In this post, I'd like to tell you a few more cool things about them. Here's a picture of the wheel of an actual Red River oxcart. This particular oxcart is only one of four known to still exist intact. It's located at the Kandiyohi History Center Museum in Willmar, MN.
Notice how it's all made of wood? (The chain you see is just to keep people from climbing on the thing.) I think the band that is holding that hub together may be metal, but originally, it would've been of animal hide. The hide would've been soaked in water, wrapped around the wood, and allowed to dry. When it dries, it shrinks and tightens up. The axle was often made of strong oak, while the rest of the cart was typically pine. However, any wood would do in a pinch.
Now here is what's really unique about the Red River cart's wheels:
See how the spokes and wheel form sort of a bowl shape? It allowed for better movement across the marshy land of the Red River Valley. Again, animal hide would've been used where the metal strip is now circling the wheel rim.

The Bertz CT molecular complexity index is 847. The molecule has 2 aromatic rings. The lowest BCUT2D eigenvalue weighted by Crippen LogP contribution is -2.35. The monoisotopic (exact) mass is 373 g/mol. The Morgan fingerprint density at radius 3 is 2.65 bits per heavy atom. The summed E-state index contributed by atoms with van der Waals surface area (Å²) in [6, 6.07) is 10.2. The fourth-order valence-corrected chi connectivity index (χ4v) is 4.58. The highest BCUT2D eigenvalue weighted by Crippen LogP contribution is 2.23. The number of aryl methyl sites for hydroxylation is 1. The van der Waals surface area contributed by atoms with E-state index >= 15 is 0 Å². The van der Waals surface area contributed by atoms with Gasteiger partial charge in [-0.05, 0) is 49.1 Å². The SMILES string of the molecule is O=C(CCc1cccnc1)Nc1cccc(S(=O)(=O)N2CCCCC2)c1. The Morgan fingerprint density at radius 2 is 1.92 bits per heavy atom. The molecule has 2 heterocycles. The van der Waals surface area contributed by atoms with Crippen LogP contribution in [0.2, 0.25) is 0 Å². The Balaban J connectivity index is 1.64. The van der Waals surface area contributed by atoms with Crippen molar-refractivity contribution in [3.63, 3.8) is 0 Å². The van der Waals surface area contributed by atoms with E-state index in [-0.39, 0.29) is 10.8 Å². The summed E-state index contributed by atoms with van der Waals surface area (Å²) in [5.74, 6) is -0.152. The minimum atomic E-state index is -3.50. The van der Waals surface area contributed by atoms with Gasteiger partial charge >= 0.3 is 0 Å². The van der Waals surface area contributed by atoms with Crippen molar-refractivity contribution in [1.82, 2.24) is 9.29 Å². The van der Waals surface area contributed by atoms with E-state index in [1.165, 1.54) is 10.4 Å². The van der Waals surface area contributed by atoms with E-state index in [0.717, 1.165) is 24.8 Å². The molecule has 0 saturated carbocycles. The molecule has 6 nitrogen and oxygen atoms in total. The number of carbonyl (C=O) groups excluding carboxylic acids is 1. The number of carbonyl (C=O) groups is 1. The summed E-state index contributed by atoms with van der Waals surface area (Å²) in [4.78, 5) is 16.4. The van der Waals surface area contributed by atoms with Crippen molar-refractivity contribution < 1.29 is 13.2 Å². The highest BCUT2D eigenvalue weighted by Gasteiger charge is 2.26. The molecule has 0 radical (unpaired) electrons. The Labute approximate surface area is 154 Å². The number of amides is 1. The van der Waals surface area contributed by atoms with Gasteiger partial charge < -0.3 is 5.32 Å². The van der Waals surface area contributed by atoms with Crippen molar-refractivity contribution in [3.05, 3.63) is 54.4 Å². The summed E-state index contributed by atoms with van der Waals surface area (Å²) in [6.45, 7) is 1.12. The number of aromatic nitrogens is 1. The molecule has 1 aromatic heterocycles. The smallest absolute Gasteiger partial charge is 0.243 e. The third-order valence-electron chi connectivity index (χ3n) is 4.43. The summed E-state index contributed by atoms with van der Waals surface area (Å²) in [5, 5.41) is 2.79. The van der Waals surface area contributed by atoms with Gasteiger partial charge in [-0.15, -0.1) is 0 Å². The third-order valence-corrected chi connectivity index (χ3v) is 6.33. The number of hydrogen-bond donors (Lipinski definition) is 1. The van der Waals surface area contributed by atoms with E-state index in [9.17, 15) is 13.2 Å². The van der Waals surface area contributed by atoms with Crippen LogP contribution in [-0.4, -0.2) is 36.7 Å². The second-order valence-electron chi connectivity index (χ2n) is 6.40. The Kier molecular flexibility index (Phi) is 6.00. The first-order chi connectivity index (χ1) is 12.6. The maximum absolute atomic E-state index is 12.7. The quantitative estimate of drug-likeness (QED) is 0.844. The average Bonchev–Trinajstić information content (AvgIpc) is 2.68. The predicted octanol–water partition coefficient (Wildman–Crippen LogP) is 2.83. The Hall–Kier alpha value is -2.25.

Another thing about this wheel shape is that when the cart and its driver came to a river they had to cross, the wheels could be taken off, wrapped in buffalo hide, and used to float the cart across the river. The two wheels would be placed beneath the cart in order to accomplish this.
I've seen a couple replicas of these Red River carts, and they often get the bowl shape of the wheel wrong. They usually just put on wheels that are almost flat up against the wagon, more like a regular cart.
If you're ever near Willmar, MN, I recommend heading into their museum to see one of the only authentic carts remaining up close and personal!
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